Jordan Wilson [00:23:08]:
You hire lawyers for everything else. Why wouldn't you now hire lawyers to help you understand those partnerships and understand and potentially litigate if anything comes up. Right? Probably one of the most famous studies when it comes to generative AI and productivity is a study from, McKinsey Digital that said up to 70% of, you know, knowledge workers' manual tasks can be automated with generative AI. Are you really gonna leave that 70% on the table because you don't understand it?

Jordan Wilson [00:23:45]:
Are you gonna leave that 70%? 70% is a huge number y'all. It's not something small. That's not something small. And I honestly think that number's off. It's way off. We haven't even talked about agents. Right? That study is, you you know, couple years old. It was updated this past July.

Jordan Wilson [00:24:06]:
If I'm being honest, once we have agents in the workflow, 85%.

Jordan Wilson [00:24:14]:
Probably probably more. I'm trying to, you know, I'm I'm I'm trying to be, a little cautious here. Easily 85%. Do you really want to miss

Jordan Wilson [00:24:23]:
out on an 85% productivity boost, which is unheard of. Because you don't understand it? Because you don't wanna hire a lawyer? Because you don't wanna understand data security? Right? With all that saved time, put your team members on these things to address these things, to continually train your new employees. Yeah. Hey. What Woozi said? He said sometimes it's just easier to put your head in the sand. Yeah. Put your head in the sand. If there's a pack of birds in the desert, I don't know why birds would be in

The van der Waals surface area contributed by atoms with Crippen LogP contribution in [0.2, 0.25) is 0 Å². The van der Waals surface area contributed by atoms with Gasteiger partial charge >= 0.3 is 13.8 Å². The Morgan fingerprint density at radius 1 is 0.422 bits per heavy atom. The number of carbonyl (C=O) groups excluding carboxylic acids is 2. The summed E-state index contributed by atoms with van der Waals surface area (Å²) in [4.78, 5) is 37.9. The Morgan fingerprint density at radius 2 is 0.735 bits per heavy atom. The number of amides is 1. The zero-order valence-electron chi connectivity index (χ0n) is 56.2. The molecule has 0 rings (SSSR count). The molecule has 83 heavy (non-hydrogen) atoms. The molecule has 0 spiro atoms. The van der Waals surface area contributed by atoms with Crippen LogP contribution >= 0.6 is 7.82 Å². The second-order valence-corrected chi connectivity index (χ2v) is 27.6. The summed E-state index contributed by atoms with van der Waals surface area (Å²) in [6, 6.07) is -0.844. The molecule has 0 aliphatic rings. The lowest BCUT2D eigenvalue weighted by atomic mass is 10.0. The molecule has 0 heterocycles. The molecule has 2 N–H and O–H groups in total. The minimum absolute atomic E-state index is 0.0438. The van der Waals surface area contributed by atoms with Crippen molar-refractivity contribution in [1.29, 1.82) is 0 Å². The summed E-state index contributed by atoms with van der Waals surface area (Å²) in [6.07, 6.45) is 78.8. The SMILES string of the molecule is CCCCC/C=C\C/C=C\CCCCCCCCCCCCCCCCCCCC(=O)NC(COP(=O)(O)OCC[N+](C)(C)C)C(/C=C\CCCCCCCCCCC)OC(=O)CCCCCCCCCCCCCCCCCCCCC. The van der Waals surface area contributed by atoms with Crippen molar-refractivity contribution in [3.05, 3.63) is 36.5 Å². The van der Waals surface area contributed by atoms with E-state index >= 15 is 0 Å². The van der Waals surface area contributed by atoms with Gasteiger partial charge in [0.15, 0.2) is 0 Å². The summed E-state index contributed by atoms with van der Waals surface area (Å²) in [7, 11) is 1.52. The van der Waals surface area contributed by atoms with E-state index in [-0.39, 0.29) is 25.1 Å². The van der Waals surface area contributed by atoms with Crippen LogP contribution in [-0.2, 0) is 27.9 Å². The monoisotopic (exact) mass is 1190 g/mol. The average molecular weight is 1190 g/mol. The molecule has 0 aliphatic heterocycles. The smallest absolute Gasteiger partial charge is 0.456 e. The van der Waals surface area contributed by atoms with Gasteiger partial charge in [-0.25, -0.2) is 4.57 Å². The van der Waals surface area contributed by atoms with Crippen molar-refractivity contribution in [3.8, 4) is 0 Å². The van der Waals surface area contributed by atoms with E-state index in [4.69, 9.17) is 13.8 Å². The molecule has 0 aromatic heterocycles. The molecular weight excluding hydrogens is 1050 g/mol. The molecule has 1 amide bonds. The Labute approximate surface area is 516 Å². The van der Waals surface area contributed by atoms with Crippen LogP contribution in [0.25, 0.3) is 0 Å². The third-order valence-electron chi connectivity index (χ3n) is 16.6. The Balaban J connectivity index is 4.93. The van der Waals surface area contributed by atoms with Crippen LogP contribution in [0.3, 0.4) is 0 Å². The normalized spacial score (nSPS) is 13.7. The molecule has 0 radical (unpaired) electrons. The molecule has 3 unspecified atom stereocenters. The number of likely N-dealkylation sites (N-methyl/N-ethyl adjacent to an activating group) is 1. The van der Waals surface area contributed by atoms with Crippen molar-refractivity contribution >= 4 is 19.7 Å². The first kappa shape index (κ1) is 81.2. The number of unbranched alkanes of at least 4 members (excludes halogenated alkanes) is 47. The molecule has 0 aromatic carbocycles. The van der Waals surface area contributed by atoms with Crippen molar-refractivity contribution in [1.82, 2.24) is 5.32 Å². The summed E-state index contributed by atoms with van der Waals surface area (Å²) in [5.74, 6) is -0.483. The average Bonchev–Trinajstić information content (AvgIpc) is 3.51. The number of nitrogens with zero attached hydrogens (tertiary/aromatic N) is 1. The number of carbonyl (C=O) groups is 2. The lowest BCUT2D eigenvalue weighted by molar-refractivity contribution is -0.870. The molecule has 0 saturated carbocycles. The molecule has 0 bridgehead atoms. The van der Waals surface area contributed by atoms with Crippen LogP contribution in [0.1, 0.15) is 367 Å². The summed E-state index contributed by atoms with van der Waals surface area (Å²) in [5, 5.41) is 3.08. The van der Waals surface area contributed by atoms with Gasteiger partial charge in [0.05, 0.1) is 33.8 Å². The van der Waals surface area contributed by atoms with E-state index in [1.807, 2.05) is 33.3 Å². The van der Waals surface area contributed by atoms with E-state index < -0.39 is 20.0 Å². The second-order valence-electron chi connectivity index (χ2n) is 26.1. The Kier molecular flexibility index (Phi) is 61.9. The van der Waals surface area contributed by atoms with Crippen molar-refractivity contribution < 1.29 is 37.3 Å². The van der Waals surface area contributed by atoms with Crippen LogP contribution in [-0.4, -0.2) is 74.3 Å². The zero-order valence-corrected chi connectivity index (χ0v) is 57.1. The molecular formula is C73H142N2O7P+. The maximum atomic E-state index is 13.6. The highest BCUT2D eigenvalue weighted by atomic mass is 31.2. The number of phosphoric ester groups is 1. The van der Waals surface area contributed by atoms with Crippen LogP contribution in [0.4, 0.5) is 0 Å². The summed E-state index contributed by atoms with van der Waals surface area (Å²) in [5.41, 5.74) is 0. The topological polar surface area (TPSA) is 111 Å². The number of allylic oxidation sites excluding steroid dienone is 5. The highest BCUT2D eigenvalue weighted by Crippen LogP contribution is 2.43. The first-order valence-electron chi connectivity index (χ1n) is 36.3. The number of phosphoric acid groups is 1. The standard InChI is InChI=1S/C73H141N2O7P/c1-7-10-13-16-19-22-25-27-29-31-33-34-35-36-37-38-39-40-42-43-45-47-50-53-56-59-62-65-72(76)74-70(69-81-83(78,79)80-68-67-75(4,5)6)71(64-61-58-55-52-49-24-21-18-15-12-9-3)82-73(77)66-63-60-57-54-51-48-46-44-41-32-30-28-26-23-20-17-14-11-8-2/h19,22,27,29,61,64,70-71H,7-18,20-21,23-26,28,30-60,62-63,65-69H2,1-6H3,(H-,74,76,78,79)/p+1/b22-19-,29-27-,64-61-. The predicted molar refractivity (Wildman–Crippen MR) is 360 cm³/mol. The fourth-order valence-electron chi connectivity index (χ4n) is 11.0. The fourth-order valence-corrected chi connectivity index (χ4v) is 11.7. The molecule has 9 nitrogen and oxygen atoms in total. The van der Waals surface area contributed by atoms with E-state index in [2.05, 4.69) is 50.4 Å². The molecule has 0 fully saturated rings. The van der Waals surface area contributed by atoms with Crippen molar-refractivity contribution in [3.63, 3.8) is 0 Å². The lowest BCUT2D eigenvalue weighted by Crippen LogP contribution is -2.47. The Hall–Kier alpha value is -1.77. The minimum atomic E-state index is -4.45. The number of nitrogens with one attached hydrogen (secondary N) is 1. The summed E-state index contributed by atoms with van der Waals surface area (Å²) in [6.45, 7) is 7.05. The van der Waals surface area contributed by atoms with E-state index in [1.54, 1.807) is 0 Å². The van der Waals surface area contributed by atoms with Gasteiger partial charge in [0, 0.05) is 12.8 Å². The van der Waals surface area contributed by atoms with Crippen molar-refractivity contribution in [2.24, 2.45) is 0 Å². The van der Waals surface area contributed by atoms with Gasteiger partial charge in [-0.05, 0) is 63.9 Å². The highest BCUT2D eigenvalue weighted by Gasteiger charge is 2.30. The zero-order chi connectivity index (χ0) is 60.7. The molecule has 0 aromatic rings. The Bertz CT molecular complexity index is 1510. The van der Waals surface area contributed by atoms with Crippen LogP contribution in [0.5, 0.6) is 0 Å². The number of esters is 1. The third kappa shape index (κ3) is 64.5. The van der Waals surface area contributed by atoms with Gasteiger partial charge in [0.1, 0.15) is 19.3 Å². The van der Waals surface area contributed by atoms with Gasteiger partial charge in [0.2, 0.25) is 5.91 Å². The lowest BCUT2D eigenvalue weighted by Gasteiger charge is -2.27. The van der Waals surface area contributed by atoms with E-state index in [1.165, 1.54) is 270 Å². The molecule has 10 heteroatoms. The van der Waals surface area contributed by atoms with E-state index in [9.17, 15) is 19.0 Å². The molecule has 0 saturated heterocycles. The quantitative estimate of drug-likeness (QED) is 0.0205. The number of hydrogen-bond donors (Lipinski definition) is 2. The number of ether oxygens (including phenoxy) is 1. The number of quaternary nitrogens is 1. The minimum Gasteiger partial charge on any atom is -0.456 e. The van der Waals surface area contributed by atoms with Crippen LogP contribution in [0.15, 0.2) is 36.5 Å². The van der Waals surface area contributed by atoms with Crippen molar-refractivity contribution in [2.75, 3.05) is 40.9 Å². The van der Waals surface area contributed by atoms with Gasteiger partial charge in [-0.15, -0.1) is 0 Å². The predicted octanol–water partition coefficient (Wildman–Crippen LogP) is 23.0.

Jordan Wilson [00:25:03]:
the desert, where does that saying come from? Put your head in the sand. What animals are in

Jordan Wilson [00:25:08]:
the sand that put their heads in the sand? Anyways, if you're in a pack of animals and you put your head in the sand with this generative AI analogy, as soon as you take your head out, everyone's gone. Everyone's advanced. You're left behind to die. You're extinct.

Jordan Wilson [00:25:23]:
Alright? So is anyone feeling this? I'm wondering. If you're listening to this, does

Jordan Wilson [00:25:32]:
this sound like your organization?

Jordan Wilson [00:25:34]:
Is your organization still fighting off generative AI? Maybe you need an example, an example or 2. Right?

Jordan Wilson [00:25:43]:
So I'm not gonna spend too much time,

Jordan Wilson [00:25:47]:
but the history books have already been written. If we're not learning from our past, we are asking to not have a future.

Jordan Wilson [00:26:02]:
Blockbuster, in video streaming, versus Netflix.

Jordan Wilson [00:26:06]:
Hey. I probably miss Blockbuster just as much as you. I remember being, you know, 8 years old and going there once a week and picking out a movie or video game. Great. Their company didn't make any changes. The writing was on the wall, they said we're too big. Right? So Blockbuster, at its peak had 9,000 stores, nearly $6,000,000,000 in revenue. Within about 5 years,

Jordan Wilson [00:26:41]:
their revenue was about cut in half. Alright. And let's look at Netflix in that same time period. Right? There's the famous story that Blockbuster reportedly had the opportunity to acquire Netflix for $50,000,000 very early on. Alright. Let's look at Netflix in

Jordan Wilson [00:26:59]:
a similar similar ish time period. And look at their growth. Netflix originally was DVDs. I got DVDs in the mail from Netflix very early on in, like, I don't know, 2002 or something like that. Netflix adapted to tech innovation, going from DVDs to streaming. Blockbuster had their

Jordan Wilson [00:27:29]:
VHSs and their DVDs, and that was it. They said, we're too big. We don't need this. The younger, more nimble

Jordan Wilson [00:27:40]:
company adapted quicker and squashed them. K? Blackberry. Blackberry and a lot of other smartphones versus Apple. Alright? Blackberry had a huge percentage of the market share in the early 2000. And 2 even still in 2011, they had $20,000,000,000 in revenue. By 2016, they were obsolete, had less than 1% of the market share. Their previous market share was more than 40%.